This interesting study aims to evaluate functional changes on subjects after the administration of mesenchymal and neural stem cells. The progress will be measured at baseline and multiple points within the study using the United States National Institute of Health Stroke Score (NIHSS), Stroke and Aphasia Quality of Life Scale-39 (SAQCOL-39) and the Boston Diagnostic Aphasia Examination (BDAE) neuropsychological evaluation for diagnosis.The study will hopefully gain information to evaluate the safety and tolerance of the treatments, and indicate whether they are useful in improving functionality. If so, it would be an incredibly beneficial in the treatment of low level aphasic patients.
Excerpt from the article:
“Novastem, a leader in regenerative medicine, recently announced the treatment of its first patient in its study for ischemic stroke at Clinica Santa Clarita. According to the American Stroke Association, ischemic strokes account for 87% of all stroke cases. Novastem continues to enroll qualified patients in the study, entitled “Internal Research Protocol in Combination Therapy of Intravenous Administration of Allogeneic Mesenchymal Stem Cells and Intrathecal Administration of Neural Stem Cells in Patients with Motor Aphasia due to Ischemic Stroke.” All participants receive a unique, combination therapy using a method covered by a United States patent owned by Stemedica Cell Technologies for the therapeutic use of its allogeneic, ischemia-tolerant mesenchymal and neural stem cells.”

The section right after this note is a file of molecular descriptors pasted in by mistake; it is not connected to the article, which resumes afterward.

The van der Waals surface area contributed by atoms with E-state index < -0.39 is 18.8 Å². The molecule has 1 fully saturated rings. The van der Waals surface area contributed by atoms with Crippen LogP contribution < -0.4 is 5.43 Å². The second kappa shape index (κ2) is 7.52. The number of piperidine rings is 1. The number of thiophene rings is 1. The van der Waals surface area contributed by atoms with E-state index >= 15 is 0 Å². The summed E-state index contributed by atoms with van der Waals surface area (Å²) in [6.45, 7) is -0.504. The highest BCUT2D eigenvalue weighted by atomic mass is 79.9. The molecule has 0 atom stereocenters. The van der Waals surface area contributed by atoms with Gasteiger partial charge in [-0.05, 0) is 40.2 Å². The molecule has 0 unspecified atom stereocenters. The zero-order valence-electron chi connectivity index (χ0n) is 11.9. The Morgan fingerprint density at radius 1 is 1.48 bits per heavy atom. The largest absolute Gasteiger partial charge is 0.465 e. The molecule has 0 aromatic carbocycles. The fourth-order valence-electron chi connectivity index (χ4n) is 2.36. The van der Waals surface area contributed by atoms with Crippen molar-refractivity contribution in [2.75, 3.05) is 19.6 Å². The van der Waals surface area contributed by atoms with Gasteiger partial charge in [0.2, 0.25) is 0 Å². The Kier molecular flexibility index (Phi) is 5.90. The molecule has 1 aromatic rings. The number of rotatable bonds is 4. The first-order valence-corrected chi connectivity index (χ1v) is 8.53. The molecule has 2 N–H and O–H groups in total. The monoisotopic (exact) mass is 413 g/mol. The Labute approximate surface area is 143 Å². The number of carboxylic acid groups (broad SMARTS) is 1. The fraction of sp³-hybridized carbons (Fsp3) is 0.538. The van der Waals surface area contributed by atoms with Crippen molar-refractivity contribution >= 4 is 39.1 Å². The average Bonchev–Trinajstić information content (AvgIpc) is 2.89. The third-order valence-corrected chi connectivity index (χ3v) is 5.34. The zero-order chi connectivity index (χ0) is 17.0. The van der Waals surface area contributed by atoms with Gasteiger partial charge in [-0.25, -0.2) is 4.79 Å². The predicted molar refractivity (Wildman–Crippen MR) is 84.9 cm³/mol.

“Novastem and Clinica Santa Clarita are committed to advancing the research of neurodegenerative disease, and we are pleased to be working with internationally-recognized physician Clemente Humberto Zuniga Gil, MD, as the principal investigator and study designer,” said Rafael Carrillo, Novastem’s president. “Our medical team believes that Stemedica’s mesenchymal and neural stem cells, used in this unique combination therapy, will restore and build new vascularization, improve the blood supply, reconnect damaged neural networks and improve functionality of areas affected by our patients’ ischemic stroke.”